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four-a total of four thousand three hundred and fiftynine. Owing to some defect in the cable no further messages could be sent. The cost of this cable was one million two hundred and fifty-six thousand two hundred and fifty dollars, and the total cost to the company was one million eight hundred and thirty-four thousand five hundred dollars.
11. Fourth attempt, 1865. On the 22d of July the Great Eastern (the largest ship in the world, and which had been lately built,) sailed from Valentia with a cable twenty-six hundred miles long, one and one-eighth inches in diameter, and weighing five thousand tons.
12. Faulty insulation was discovered and repaired on the 29th. On the 2d of August, after paying out over thirteen hundred miles, the cable broke, and the weary days until the 11th were spent in vain efforts to regain the submerged end.
13. Fifth attempt, 1866. On the 7th of July the shore end was landed from the Great Eastern, at Valentia, and on the 13th it was connected with the main cable on board the ship which on the next day (the 14th of July, 1866,) sailed for America, paying out the cable on her way.
14. On the 27th of July, after fourteen days of intense anxiety, the ship reached Heart's Content-the place selected for the American end of the cable-having successfully accomplished its work. The entire length of the cable is eighteen hundred and sixty-four miles.
15. The value of the Atlantic cable, financially considered, is too great for comprehension, and it is hoped that it will have a far greater value in binding together the hearts of the people of England and America; that now, as "mother and child" can talk together "face to face," they will know each other better, and love each other more.
16. Let the cable be an emblem of peacean end of strife. And as in language, in civilization, in Christianity, in hopes, Great Britain and America are one, so henceforth let their aims be one, and that one the securing of a general and practical recognition of the universai brotherhood of mankind.
XCII. SAINT JONATHAN.
1. There's many an excellent Saint:
St. Andrew, the saint of the Scot;
Is the mightiest saint of the lot!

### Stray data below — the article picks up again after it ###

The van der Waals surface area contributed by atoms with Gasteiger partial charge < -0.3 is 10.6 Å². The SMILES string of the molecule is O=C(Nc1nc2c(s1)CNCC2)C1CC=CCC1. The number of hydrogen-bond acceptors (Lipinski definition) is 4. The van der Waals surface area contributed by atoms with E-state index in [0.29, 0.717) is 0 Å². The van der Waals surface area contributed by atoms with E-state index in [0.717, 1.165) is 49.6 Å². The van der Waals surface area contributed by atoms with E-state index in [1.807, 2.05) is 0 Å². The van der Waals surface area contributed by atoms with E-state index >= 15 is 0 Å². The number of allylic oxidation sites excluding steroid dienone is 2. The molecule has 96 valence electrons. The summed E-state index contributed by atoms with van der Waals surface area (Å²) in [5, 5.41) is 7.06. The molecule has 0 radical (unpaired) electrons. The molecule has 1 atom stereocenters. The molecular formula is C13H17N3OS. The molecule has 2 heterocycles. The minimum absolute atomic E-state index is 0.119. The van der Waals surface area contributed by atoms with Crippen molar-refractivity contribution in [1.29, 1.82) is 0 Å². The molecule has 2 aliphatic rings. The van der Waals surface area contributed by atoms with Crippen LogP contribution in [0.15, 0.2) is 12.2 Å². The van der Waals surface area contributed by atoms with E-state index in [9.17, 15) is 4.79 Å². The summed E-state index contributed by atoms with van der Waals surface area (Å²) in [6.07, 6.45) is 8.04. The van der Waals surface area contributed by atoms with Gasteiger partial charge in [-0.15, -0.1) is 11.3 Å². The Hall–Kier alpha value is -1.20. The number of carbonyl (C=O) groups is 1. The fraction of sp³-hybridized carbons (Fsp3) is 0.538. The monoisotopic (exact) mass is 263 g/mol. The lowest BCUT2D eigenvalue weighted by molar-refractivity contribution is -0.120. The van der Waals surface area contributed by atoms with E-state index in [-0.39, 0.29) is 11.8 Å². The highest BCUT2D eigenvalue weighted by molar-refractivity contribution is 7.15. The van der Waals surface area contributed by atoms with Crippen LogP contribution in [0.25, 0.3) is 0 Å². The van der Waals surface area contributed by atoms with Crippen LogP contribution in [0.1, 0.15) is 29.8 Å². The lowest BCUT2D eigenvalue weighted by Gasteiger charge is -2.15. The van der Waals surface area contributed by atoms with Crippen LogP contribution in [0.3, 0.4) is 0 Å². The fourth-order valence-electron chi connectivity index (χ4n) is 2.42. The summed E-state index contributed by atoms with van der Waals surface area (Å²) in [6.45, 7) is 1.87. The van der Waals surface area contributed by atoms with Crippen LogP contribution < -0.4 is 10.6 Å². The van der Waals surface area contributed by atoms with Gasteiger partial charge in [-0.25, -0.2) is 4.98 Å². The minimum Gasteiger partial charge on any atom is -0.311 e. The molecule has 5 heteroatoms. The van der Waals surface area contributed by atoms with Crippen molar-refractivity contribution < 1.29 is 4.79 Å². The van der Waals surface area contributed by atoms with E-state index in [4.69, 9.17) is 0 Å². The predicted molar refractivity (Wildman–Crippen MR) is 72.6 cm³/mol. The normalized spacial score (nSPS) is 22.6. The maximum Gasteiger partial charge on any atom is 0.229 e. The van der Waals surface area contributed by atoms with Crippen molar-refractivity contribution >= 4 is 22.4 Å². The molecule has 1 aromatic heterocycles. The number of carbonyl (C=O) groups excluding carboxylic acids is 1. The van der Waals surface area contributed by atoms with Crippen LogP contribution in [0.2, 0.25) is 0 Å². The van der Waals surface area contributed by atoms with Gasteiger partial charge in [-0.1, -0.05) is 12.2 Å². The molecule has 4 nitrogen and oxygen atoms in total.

2. He wears a most serious face,
Well worthy a martyr's possessing;
Has rather a secular bias,
And I never have heard a complaint
3. He's fond of financial improvement,
To rank with his calendar neighbors?
4. One day when a flash in the air
They're dreadfully careless with thunder!"
And now when the lightning comes round
5. Reflecting, with pleasant emotion,
(As ministers often inform us,)
6. While ciphering over the thing,
And make him the servant of man!
He flies on the fleetest of pinions,
All over his master's dominions!
7. One morning while taking a stroll
Saluted St. Jonathan's ear,
That his bosom which wasn't of stone
Was melted with pity to hear.
8. That night he invented a charm
Don't suffer, but rather enjoy it!
As good as the best of his brothers',
Is patron of cripples and mothers.
9. There's many an excellent Saint:
Is the mightiest saint of the lot!
JOHN GODFREY SAXE.
XCIII." SHE HAS OUTLIVED HER USE
1. Not long since a man in middle life came to our door asking for the minister. When informed that he was out of town, he seemed disappointed and anxious. On being questioned as to his business, he replied: "I have lost my mother; and as this place used to be her home, and as my father lies here, we have come to lay her beside him."
2. My heart rose in sympathy, and I said: "You have met with a great loss."
"Well, yes," he replied, with hesitancy; "a mother is a great loss in general, but our mother had outlived her usefulness. She was in her second childhood, and her
mind had grown as weak as her body, so that she was no comfort to herself, and was a burden to everybody.
3. "There were seven of us, sons and daughters; and we agreed to keep her among us a year about. But I have had more than my share of her, for she was too feeble to be moved when my time was out, and that was more than three months before her death. But then she was a good mother in her day, and toiled very hard to bring us up."
4. Without looking at the face of the heartless man, I directed him to the house of a neighboring pastor, and returned to my nursery. I gazed on the merry little faces which smiled or grew sad in imitation of mine,- those little ones to whose ear no word in our language is half so sweet as "mother," and I wondered if the day would ever come when they would say of me, "She has outlived her usefulness-she is no comfort to herself, and a burden to every body else!"
5. Rather than that such a day should dawn on me, let me be taken to my rest. God forbid that I should outlive the love of my children! Rather let me die while my heart is a part of theirs, that my grave may be watered with their tears and my love linked with their hopes of heaven.
6. When the bell tolled for the mother's burial I went to the sanctuary to pay respect to the aged stranger; for I felt that I could give her memory a tear, even though her own children had none to shed.
7. "She was a good mother in her day, and toiled hard to bring us all up;" "She was no comfort to herself, and a burden to every body else!" These cruel, heartless words rung in my ears as I saw the coffin borne up the aisle. The bell tolled long and loud, until its iron tongue had chronicled the years of the toil-worn mother.